Cusack takes center stage as Filmfest opens
September 25, 2007
ASPEN ” The run of mid-’80s films that brought us the collection of actors known as the Brat Pack tended to be about outsiders: “The Breakfast Club,” ” Sixteen Candles,” and, of course, Francis Ford Coppola’s “The Outsiders.”
John Cusack was a bit of an outsider himself to the group. While core Brat Packers Emilio Estevez, Andrew McCarthy and Rob Lowe were having fundamental coming-of-age experiences, Cusack had sideline roles in “Sixteen Candles” and “Class.” It seems to have turned out for the best. While most of the Pack members turn up on occasion, often prompting “Whatever happened to … ?” profiles, Cusack has been a consistent presence on the big screen, with a career marked by variety.
In a way, Cusack is still something of an outsider: His most memorable roles have usually come portraying quirky characters in films with at least one foot outside of the mainstream. In the utterly original “Being John Malkovich,” he played a struggling puppeteer who was transported into the head of actor Malkovich. In “High Fidelity,” he was a struggling music junkie, trying to transport himself into adulthood. He starred in Woody Allen’s vastly entertaining mobster comedy ” Bullets Over Broadway,” playing a lefty, intellectual playwright. Cusack hasn’t exactly failed as a traditional leading man, but in such films as “Must Love Dogs” and “Serendipity,” it felt as if his truest talents weren’t being used.
Cusack is back on more appropriate ground in “Grace Is Gone,” which opens Aspen Filmfest 2007 with a screening at 7:30 Tuesday at the Wheeler Opera House. The film, set for release in December, earned a pair of awards at the Sundance Festival: the Audience Award and the Waldo Salt Screenwriting Award for writer/director James C. Strouse. The film, Strouse’s directing debut, shows in Filmfest’s New Voices segment.
In “Grace Is Gone,” Cusack stars as Stanley Phillips, whose dreams of a military career are dashed by poor eyesight. Instead of serving his country, he mans the counter of a home-supply store, and watches his wife head to the front lines in Iraq. Tragedy forces Stanley into another role he is ill-prepared for, as an affectionate and comforting father.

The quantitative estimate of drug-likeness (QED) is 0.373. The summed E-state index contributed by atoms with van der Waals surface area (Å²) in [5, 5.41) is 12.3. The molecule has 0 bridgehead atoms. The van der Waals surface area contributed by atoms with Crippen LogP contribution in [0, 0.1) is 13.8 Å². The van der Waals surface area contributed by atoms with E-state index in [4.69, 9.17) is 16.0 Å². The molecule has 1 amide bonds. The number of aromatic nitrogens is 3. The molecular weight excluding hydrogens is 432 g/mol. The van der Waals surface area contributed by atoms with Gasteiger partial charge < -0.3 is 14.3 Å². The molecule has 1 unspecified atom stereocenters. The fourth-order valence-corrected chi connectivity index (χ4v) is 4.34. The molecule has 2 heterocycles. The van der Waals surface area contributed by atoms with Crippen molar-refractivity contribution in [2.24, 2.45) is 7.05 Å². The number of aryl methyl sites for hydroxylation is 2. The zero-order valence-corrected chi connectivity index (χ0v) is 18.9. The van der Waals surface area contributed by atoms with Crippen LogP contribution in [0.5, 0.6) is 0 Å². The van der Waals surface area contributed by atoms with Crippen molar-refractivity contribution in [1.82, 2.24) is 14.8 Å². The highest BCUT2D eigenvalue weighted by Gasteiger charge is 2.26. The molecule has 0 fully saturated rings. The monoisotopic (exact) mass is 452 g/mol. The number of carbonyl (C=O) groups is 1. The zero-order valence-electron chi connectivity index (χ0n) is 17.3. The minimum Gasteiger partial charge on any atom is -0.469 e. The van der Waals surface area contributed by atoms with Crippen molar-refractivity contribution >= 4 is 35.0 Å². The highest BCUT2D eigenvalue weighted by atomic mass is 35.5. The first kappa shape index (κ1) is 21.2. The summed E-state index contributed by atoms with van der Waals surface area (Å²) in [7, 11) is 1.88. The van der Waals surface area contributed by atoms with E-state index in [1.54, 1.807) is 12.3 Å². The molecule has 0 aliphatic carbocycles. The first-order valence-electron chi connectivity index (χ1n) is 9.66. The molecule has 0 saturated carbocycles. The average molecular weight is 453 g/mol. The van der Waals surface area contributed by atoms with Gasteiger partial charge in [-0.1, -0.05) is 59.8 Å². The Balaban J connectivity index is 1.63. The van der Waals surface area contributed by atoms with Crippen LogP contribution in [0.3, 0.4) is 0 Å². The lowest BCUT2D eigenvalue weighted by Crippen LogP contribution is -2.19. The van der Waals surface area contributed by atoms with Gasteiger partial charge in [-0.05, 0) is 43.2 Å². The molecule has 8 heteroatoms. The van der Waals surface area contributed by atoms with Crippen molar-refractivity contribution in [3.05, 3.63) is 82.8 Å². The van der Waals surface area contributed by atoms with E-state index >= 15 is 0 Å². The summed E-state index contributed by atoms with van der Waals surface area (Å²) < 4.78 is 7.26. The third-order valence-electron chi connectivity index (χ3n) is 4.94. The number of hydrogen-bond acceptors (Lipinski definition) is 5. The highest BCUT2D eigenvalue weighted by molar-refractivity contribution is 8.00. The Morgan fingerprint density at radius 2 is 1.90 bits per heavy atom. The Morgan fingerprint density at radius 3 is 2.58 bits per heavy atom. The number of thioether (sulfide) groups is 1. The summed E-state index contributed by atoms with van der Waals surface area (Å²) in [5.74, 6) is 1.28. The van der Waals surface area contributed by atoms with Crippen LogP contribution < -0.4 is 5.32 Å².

“It’s a very different performance than anything I’ve ever seen him in,” said Aspen Film executive director Laura Thielen, who saw a screening of the film at Sundance. “What’s interesting is, he plays a very ordinary person. It’s a very understated character. His life hasn’t gone where he thought it would go. In terms of emotion, it’s truly subterranean. It’s the least glamorous, least hip role I’ve seen him in, and it’s appropriate to the subject.”
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Those looking for another side of Cusack won’t have to wait long. Cusack ” who starred in the horror film “1408” this summer ” stars as the adoptive father to a 6-year-old who thinks he’s from Mars in “Martian Child,” due out in November.
The family seems to be taking the leading role in Filmfest 2007.
Two of the higher profile films in the program emphasize family issues. “The Savages,” the festival’s Closing Film, stars Philip Seymour Hoffman and Laura Linney as siblings jolted out of self-absorption when they are forced to care for their ailing father. Sean Penn’s “Into the Wild” is about the tragic outcome of a trip in the Alaskan wilderness, but much of the puzzling life of adventurer Chris McCandless is told through the eyes of the relatives he leaves behind.
“Beauty in Trouble,” by Czech filmmaker Jan Hrebejk, focuses on a young mother forced by the Prague floods of 2002 to live with her own mother, and her abrasive stepfather. In “Starting Out in the Evening,” an aged novelist (Frank Langella) finds himself in a semiromantic relationship, carried out under the eye of his own daughter. The Kurdish film “Half Moon” tells of an ancient, legendary musician who gathers his 12 musician sons for a final concert.
Julie Christie will be honored with the Independent By Nature Award, and the screening of her latest film, “Away From Her,” about a long-lasting marriage invaded by Alzheimer’s disease.
The True Stories segment of Filmfest includes “Souvenirs,” about an Israeli father and son on an trip to Italy and the Netherlands ” and into the father’s past; and “My Kid Could Paint That,” about a 6-year-old prodigy artist and her parents’ effort to protect her from controversy.
Other festival highlights include “Across the Universe,” director Julie Taymor’s fashioning of a ’60s-era story out of the songs of the Beatles; “Control,” a portrait of Ian Curtis, the lead singer of British band Joy Division; “Chicago 10,” a partly animated documentary about the riots at the 1968 Democratic National Convention and the ensuing riots; and “Sleuth,” starring Michael Caine and Jude Law in a remake of the 1972 mystery.
Aspen Filmfest runs through Sunday, Sept. 30, with events in Aspen and Carbondale.
Stewart Oksenhorn’s e- mail address is email@example.com